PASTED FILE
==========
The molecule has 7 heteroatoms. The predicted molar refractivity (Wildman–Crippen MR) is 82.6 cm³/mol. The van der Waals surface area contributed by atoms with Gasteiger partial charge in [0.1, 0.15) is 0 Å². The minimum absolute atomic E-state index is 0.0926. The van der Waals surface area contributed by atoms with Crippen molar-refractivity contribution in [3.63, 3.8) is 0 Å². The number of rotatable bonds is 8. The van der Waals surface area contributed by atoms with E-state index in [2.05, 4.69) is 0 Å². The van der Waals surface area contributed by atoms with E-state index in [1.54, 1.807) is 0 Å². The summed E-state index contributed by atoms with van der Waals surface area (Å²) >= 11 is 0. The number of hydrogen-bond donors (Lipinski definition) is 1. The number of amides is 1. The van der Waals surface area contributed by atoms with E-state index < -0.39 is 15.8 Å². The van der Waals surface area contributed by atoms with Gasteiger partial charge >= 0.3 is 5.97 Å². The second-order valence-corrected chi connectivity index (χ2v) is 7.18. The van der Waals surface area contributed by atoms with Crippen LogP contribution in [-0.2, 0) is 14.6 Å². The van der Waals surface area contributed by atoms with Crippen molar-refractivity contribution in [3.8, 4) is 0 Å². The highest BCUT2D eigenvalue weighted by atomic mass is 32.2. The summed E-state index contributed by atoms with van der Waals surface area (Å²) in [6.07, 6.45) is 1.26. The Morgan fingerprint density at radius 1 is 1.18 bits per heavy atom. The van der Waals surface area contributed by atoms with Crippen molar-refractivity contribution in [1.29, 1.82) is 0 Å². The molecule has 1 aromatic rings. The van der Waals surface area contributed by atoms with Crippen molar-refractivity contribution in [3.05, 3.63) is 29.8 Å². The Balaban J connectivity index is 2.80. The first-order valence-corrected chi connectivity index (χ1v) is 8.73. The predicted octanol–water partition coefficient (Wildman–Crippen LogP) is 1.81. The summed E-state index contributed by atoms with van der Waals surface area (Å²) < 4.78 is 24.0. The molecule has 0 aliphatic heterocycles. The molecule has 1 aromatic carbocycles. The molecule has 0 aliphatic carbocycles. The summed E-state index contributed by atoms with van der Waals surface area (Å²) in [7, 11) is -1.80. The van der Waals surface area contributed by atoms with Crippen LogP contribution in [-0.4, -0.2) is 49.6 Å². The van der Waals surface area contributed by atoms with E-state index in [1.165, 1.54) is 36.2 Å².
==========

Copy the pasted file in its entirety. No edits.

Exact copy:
The molecule has 7 heteroatoms. The predicted molar refractivity (Wildman–Crippen MR) is 82.6 cm³/mol. The van der Waals surface area contributed by atoms with Gasteiger partial charge in [0.1, 0.15) is 0 Å². The minimum absolute atomic E-state index is 0.0926. The van der Waals surface area contributed by atoms with Crippen molar-refractivity contribution in [3.63, 3.8) is 0 Å². The number of rotatable bonds is 8. The van der Waals surface area contributed by atoms with E-state index in [2.05, 4.69) is 0 Å². The van der Waals surface area contributed by atoms with E-state index in [1.54, 1.807) is 0 Å². The summed E-state index contributed by atoms with van der Waals surface area (Å²) >= 11 is 0. The number of hydrogen-bond donors (Lipinski definition) is 1. The number of amides is 1. The van der Waals surface area contributed by atoms with E-state index < -0.39 is 15.8 Å². The van der Waals surface area contributed by atoms with Gasteiger partial charge >= 0.3 is 5.97 Å². The second-order valence-corrected chi connectivity index (χ2v) is 7.18. The van der Waals surface area contributed by atoms with Crippen LogP contribution in [-0.2, 0) is 14.6 Å². The van der Waals surface area contributed by atoms with Crippen molar-refractivity contribution in [3.8, 4) is 0 Å². The highest BCUT2D eigenvalue weighted by atomic mass is 32.2. The summed E-state index contributed by atoms with van der Waals surface area (Å²) in [6.07, 6.45) is 1.26. The Morgan fingerprint density at radius 1 is 1.18 bits per heavy atom. The van der Waals surface area contributed by atoms with Crippen molar-refractivity contribution in [1.29, 1.82) is 0 Å². The molecule has 1 aromatic rings. The van der Waals surface area contributed by atoms with Crippen molar-refractivity contribution in [3.05, 3.63) is 29.8 Å². The Balaban J connectivity index is 2.80. The first-order valence-corrected chi connectivity index (χ1v) is 8.73. The predicted octanol–water partition coefficient (Wildman–Crippen LogP) is 1.81. The summed E-state index contributed by atoms with van der Waals surface area (Å²) < 4.78 is 24.0. The molecule has 0 aliphatic heterocycles. The molecule has 1 aromatic carbocycles. The molecule has 0 aliphatic carbocycles. The summed E-state index contributed by atoms with van der Waals surface area (Å²) in [7, 11) is -1.80. The van der Waals surface area contributed by atoms with Crippen LogP contribution in [-0.4, -0.2) is 49.6 Å². The van der Waals surface area contributed by atoms with E-state index in [1.165, 1.54) is 36.2 Å².